Those in youth ministry experience the busy schedules of young people, particularly high school students. Sports that used to become â€œrecreationâ€ are now club teams, honors classes have become high pressure AP classes, music now means private lessons, and dare I say youth group now means leadership team and peer ministry and band leader for many young people. Often youth ministers hear the busy schedules as an excuse for students not attending activities. Often I design youth programs as respite from their busy schedules, giving them a chance to rest and connect.
Time Magazine currently has an article that argues that these packed schedules are not the worst thing in the world.
The idea that kids should slow down and trade electronic pleasures for pastoral ones is a fine example of transference. (Arenâ€™t you really the one who wants to lose the BlackBerry and go fishing?) But thereâ€™s not much evidence that the ways childhood has changed in the past 25 yearsâ€“less unstructured play, more gadgets, rough college admissionsâ€“are actually hurting kids. Just the opposite.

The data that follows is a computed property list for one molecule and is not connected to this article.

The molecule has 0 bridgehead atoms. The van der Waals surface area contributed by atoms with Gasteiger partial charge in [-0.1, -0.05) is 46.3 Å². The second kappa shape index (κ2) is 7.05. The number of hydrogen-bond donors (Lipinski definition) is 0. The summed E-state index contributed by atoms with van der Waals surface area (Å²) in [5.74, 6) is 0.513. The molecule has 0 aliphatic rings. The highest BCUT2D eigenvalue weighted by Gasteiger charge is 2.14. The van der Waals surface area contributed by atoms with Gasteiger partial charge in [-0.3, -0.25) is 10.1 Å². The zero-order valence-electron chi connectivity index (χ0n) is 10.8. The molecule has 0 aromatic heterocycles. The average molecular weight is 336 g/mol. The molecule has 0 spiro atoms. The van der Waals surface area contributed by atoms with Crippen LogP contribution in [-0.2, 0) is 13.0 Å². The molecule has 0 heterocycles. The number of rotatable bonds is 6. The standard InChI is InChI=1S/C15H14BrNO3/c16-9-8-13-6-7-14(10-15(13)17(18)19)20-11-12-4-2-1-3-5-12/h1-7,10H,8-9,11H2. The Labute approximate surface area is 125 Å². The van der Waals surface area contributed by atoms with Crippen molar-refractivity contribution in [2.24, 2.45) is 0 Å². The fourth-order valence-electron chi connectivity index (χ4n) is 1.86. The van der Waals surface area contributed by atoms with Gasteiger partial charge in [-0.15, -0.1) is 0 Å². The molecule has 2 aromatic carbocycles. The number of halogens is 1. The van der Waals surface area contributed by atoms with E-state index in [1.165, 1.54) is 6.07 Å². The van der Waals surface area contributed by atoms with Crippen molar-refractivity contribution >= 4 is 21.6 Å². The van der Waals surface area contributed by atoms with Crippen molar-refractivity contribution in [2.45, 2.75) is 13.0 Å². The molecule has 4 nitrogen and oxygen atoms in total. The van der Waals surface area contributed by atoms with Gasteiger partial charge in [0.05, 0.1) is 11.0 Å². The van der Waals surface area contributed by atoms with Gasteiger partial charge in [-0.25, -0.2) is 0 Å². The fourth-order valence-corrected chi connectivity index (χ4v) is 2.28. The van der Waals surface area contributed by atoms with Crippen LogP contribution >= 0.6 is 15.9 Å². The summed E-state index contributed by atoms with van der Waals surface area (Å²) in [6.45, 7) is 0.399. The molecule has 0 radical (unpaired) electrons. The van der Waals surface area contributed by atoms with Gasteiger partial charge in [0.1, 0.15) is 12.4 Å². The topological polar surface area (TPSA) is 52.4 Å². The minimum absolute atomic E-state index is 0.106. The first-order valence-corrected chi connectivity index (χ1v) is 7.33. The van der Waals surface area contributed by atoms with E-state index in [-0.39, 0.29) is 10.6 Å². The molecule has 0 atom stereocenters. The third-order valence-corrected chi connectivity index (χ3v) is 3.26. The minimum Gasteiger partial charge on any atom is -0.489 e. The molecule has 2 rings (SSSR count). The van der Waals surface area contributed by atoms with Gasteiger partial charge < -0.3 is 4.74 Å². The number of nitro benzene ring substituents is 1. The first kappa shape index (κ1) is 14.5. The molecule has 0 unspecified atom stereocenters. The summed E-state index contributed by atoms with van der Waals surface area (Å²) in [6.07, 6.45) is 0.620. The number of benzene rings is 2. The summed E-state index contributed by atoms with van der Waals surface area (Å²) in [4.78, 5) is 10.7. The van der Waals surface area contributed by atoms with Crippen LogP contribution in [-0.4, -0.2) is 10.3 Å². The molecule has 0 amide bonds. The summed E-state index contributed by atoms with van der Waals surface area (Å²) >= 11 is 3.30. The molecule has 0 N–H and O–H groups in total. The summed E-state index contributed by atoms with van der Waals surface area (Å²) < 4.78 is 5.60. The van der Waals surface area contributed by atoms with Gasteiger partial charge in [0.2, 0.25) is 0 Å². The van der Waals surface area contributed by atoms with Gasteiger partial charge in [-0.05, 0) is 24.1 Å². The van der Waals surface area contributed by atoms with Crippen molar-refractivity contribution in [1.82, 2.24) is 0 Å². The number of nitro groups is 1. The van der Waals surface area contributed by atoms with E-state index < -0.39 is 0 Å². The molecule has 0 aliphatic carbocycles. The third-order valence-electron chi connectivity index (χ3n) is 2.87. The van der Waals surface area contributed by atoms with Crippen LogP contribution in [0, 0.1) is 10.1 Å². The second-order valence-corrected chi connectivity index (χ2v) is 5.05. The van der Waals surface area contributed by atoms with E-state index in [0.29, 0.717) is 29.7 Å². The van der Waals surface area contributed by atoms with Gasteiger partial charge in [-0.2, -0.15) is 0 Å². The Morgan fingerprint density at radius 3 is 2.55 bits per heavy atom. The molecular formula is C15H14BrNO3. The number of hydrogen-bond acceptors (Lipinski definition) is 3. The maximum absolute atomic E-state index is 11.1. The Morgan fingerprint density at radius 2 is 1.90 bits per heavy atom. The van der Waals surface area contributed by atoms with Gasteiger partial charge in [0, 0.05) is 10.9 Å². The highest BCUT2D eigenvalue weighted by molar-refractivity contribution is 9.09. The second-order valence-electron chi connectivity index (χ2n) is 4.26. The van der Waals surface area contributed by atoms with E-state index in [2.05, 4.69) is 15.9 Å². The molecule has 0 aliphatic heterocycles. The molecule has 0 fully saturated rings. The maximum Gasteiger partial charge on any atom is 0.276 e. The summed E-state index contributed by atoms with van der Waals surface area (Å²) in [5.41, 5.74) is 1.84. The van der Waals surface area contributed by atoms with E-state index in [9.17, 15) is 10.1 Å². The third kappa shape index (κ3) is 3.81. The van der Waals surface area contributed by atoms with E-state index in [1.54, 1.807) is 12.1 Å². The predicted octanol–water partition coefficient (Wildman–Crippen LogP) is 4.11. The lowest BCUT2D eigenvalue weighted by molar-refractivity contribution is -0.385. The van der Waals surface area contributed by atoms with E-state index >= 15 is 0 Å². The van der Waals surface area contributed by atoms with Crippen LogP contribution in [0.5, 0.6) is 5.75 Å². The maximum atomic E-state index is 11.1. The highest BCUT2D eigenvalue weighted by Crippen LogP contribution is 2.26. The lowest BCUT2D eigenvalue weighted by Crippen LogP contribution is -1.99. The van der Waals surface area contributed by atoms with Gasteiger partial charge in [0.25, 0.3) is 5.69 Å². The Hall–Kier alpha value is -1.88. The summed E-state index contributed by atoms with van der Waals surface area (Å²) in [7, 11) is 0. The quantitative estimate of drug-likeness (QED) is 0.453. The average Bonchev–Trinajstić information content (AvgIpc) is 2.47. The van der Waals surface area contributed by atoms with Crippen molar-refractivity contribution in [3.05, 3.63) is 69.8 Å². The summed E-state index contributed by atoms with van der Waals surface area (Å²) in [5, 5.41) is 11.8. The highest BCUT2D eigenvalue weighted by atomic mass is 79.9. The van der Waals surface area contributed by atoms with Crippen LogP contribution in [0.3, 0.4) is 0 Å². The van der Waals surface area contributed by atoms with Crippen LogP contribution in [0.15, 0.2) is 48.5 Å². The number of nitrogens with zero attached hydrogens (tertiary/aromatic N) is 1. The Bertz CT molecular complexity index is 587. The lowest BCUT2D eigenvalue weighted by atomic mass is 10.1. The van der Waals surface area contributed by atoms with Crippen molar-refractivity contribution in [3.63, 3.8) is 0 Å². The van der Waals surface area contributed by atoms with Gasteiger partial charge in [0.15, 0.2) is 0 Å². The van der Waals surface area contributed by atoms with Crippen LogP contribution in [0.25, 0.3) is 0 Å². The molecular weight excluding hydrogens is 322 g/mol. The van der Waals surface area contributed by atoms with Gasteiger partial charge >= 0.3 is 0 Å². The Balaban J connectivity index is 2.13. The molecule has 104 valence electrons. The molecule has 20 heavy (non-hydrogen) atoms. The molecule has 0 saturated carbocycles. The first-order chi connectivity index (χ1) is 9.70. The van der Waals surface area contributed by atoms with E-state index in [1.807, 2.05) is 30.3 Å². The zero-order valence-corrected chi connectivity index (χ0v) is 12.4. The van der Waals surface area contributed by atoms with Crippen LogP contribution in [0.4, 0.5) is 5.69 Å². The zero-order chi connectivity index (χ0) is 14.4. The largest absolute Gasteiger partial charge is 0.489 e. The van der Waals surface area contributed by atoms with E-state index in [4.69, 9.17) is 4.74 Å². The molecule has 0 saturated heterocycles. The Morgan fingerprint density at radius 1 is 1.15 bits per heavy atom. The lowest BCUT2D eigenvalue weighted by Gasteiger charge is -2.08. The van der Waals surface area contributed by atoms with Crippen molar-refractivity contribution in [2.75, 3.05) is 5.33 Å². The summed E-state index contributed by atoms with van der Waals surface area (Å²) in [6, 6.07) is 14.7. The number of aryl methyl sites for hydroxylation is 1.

Are we imposing our own wishes on the lives of our kids with wanting to slow down? I certainly would agree that those kids that are super scheduled seem to be very high functioning. In addition, I see over-scheduled kids do seem to have a lot of fun when they do get a chance to relax.
The one problem I would have with the article is that they cite psychosocial factors such as teen pregnancy and suicide rates. While itâ€™s certainly commendable that kids are doing better on psychosocial measures, I think that is a little bit like saying Iâ€™m smarter because I took a class that made my SAT score go up. Are these measures really the best way to analyze a teenâ€™s health?